When Maurice Dusseault heard the news, his reaction was, “Dammit, dammit, dammit. That shouldn’t happen.” Louis LaPierre—then chair of New Brunswick’s new Energy Institute, where he was Dusseault’s colleague, and an esteemed scientist—had lied about his Ph.D. in ecology. In revelations that have shocked the scientific community, it turns out that LaPierre, who received the Order of Canada last year for his environmental conservation work, doesn’t have such a degree. Instead, he has a Ph.D. in education with a focus on the environment. He lied about his master’s degree, too—it’s in environmental education, not wildlife ecology.
LaPierre has refused interviews since he first told Radio-Canada a mix-up in his resumé accounted for the false claim that he received a doctorate from the University of Maine. But last week, he issued a statement admitting he “misrepresented” his credentials.
LaPierre was already at the centre of New Brunswick’s debate over how—or if—the province should develop its shale gas reserves. His 2012 report on the topic helped shaped the government’s plans to allow exploratory drilling. He recommended the province establish an energy institute to provide independent scientific input on public policy decisions over energy resources and, earlier this year, the government picked LaPierre to chair the new body. He resigned the position last week.
Now, with his reputation in ruins, LaPierre may undo the very process he set out to create. Critics have called for reviews of LaPierre’s work. (He’s sat on numerous scientific review panels across Canada and taught at the University of Moncton for three decades, and received a Lifetime Achievement Award from Environment Canada.) “The future of the institute is in jeopardy,” says Liberal energy critic Rick Doucet and, with it, he adds, the government’s strategy to gain public support for shale gas development. Others are calling for the institute to be shut down.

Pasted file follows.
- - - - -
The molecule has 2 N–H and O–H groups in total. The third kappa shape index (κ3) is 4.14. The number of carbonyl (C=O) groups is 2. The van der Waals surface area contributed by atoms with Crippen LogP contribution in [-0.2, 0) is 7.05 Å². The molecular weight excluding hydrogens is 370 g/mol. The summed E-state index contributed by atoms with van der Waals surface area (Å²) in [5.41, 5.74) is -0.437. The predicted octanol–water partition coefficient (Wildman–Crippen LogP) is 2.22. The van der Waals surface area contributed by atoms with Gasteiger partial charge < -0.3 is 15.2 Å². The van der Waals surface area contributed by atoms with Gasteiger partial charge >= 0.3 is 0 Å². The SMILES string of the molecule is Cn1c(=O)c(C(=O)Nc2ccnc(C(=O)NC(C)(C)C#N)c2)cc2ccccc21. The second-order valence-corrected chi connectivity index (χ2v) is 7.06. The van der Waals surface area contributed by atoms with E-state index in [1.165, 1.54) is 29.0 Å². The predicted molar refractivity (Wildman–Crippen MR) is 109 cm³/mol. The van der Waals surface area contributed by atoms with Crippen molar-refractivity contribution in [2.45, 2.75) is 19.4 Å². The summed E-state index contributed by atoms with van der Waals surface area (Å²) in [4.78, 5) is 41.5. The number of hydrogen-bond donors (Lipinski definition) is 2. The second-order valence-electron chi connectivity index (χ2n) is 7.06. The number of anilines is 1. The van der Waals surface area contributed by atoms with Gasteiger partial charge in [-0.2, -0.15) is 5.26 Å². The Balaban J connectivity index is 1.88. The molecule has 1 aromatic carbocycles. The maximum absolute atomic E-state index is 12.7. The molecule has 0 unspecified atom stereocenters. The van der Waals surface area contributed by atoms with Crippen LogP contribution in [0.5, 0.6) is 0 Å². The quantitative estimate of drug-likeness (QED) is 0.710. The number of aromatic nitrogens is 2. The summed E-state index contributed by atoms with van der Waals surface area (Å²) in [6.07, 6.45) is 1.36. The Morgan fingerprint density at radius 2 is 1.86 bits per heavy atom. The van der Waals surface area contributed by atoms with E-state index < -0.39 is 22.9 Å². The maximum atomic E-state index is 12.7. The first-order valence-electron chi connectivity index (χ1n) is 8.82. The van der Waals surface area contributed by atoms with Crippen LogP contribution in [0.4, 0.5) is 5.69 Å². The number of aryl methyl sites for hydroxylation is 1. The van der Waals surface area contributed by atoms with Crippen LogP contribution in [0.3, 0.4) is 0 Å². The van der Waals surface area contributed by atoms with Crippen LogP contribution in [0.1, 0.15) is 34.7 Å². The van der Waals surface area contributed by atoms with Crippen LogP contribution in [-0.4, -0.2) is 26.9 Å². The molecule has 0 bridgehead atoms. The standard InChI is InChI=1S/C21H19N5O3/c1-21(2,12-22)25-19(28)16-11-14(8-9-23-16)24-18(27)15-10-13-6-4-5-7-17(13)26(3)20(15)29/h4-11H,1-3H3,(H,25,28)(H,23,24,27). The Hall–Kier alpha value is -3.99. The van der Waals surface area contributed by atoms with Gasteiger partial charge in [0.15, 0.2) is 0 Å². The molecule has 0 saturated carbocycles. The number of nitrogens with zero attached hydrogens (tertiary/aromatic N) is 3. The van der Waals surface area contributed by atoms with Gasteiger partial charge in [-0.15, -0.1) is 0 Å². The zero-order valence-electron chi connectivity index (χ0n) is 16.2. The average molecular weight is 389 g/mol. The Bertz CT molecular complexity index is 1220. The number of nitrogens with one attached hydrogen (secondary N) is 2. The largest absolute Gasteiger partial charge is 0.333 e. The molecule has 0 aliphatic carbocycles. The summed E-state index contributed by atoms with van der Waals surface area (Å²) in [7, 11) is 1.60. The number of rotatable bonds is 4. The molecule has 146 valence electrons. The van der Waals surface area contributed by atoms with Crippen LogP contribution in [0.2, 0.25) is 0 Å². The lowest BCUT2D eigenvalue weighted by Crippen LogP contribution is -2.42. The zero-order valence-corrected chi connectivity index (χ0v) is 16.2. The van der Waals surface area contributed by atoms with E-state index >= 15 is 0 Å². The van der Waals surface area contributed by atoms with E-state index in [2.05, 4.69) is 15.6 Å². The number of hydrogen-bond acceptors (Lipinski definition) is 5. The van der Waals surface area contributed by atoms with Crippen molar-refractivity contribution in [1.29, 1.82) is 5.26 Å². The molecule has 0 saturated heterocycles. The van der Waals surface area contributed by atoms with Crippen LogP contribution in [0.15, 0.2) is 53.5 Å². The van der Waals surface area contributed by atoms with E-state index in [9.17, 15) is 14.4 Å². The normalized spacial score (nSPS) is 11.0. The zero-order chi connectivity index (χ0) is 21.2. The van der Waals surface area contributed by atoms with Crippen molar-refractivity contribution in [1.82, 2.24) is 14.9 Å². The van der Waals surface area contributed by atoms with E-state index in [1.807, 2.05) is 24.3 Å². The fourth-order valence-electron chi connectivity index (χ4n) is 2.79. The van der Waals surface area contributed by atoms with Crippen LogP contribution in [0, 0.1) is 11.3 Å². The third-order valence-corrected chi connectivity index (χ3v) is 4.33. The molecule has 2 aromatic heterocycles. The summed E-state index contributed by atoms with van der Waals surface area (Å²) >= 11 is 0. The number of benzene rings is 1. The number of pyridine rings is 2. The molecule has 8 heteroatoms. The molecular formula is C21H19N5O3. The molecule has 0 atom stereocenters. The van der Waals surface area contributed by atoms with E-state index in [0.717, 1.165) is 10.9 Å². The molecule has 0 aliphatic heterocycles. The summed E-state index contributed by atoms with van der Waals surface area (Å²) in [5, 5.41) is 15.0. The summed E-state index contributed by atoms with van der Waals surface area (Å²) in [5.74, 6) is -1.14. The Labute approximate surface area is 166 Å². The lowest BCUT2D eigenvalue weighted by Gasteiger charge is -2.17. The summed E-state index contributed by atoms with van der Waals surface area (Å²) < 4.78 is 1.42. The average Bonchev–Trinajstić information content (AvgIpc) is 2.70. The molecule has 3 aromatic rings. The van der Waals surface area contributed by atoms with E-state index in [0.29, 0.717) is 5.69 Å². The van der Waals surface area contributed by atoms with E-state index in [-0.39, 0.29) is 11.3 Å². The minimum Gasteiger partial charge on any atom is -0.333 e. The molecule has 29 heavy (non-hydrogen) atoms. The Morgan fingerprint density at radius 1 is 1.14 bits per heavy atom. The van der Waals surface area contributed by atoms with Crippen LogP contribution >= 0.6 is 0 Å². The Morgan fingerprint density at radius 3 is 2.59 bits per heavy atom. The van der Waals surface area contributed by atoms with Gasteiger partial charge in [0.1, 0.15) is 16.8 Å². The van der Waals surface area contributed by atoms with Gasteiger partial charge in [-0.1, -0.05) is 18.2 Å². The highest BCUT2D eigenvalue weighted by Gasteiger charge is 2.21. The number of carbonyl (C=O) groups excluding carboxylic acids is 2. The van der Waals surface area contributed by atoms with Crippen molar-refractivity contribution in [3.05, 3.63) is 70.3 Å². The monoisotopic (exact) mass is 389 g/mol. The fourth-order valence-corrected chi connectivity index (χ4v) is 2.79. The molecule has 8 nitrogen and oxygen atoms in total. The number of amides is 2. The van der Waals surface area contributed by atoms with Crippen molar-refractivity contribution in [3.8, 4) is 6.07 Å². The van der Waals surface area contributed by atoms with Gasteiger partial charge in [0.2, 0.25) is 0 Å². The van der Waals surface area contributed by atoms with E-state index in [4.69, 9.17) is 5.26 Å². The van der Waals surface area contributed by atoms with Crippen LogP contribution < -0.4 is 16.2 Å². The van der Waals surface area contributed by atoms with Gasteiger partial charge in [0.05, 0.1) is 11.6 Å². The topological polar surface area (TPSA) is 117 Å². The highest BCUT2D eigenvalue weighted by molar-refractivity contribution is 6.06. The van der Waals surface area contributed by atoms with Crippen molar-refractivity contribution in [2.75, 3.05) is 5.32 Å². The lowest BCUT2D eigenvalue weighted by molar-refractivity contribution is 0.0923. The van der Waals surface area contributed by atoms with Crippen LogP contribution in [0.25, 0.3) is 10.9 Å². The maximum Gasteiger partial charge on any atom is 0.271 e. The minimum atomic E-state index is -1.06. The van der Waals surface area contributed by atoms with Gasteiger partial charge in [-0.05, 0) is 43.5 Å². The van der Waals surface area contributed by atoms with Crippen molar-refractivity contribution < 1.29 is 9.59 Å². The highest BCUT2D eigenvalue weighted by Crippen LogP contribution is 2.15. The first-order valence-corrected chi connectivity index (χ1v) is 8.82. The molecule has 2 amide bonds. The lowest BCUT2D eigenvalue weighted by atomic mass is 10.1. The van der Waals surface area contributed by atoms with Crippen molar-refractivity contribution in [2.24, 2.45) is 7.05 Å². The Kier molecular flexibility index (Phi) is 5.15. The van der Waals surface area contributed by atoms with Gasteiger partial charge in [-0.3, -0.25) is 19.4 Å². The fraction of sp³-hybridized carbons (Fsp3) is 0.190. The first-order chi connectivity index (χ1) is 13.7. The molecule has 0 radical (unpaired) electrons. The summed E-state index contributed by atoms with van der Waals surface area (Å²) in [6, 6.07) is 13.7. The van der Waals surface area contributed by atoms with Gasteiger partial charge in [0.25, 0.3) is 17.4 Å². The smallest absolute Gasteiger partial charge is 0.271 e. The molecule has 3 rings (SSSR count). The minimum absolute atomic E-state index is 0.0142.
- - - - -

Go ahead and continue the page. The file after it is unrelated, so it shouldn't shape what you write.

David Pearson, LaPierre’s colleague on an unrelated environmental review panel overseeing a potential pit mine near Marathon, Ont., is perplexed by the whole affair. There was nothing about the scientist’s performance that suggested anything might be amiss. “I really did find [these revelations] hard to believe,” he says.
So far, the shale gas industry has declined to comment. A spokeswoman for the Canadian Association of Petroleum Producers said it was a matter for the government, but added, “We support the Energy Institute and what it was established to achieve.” The government, for its part, has stuck by the institute and rejects calls for reviews of its work.
Dusseault, an engineering professor at the University of Waterloo with expertise in shale gas, argues the institute is more than one person. “[It] has an important role to play,” he says, by helping the government make decisions about energy resources. “I hope it gets over this bump.”